of compact bone. The Haversian canal provides a passageway for blood
vessels and nerves.
 Cancellous Bone - is located within compact bone. It is spongy, more flexible, and less
dense than compact bone. Cancellous bone typically contains red bone marrow, which is
the site of blood cell production.

Classifications of Bones

 Bones of the skeletal system can be classified into four major types, categorized by shape
and size. The four main bone classifications are long, short, flat, and irregular bones.
Long bones are bones that have greater length than width. Examples include arm, leg,
finger, and thigh bones
 Short bones are almost the same in length and width and are close to being cube-shaped.
Examples of short bones are wrist and ankle bones.
 Flat bones are thin, flat, and typically curved. Examples include cranial bones, ribs, and
the sternum.
 Irregular bones are atypical in shape and cannot be classified as long, short, or flat.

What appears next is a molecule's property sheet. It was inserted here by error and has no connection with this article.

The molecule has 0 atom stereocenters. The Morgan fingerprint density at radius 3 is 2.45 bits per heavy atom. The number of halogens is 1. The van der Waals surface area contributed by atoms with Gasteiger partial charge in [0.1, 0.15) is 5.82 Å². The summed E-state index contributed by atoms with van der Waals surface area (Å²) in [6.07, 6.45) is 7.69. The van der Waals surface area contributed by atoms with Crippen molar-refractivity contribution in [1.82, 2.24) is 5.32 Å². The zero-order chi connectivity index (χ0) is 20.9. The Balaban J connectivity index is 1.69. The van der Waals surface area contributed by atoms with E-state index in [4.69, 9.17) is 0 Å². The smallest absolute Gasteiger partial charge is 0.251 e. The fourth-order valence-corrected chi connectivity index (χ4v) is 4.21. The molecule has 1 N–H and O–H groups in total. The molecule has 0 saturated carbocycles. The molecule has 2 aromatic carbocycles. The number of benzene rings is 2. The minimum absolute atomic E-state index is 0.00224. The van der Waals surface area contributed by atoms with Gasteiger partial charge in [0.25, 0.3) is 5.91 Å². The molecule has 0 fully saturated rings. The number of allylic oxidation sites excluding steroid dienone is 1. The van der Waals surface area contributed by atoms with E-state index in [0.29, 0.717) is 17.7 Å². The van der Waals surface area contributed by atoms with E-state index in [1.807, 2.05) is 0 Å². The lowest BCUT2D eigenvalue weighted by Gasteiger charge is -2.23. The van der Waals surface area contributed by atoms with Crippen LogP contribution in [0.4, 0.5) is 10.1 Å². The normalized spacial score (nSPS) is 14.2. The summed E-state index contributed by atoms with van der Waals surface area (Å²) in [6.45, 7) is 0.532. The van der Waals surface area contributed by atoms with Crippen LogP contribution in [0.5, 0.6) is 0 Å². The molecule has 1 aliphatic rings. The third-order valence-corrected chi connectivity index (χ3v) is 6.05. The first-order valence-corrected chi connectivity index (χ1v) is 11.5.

Examples include hip bones, facial bones, and vertebrae.
The Excretory System

Kidneys - paired, bean-shaped organs located in the abdomen, on either side of the spine, under
the diaphragm. They are made of a large number of structural and functional subunits called
nephrons. These nephrons perform the primary task of filtering blood and removing waste
products. Each nephron snakes between the outer cortex of the kidney and the inner medulla,
with different activities occurring at each site.

Urinary bladder - a sac-like structure with muscular walls that holdS urine until it is expelled
from the body during micturition. The bladder receives urine through two ureters – one from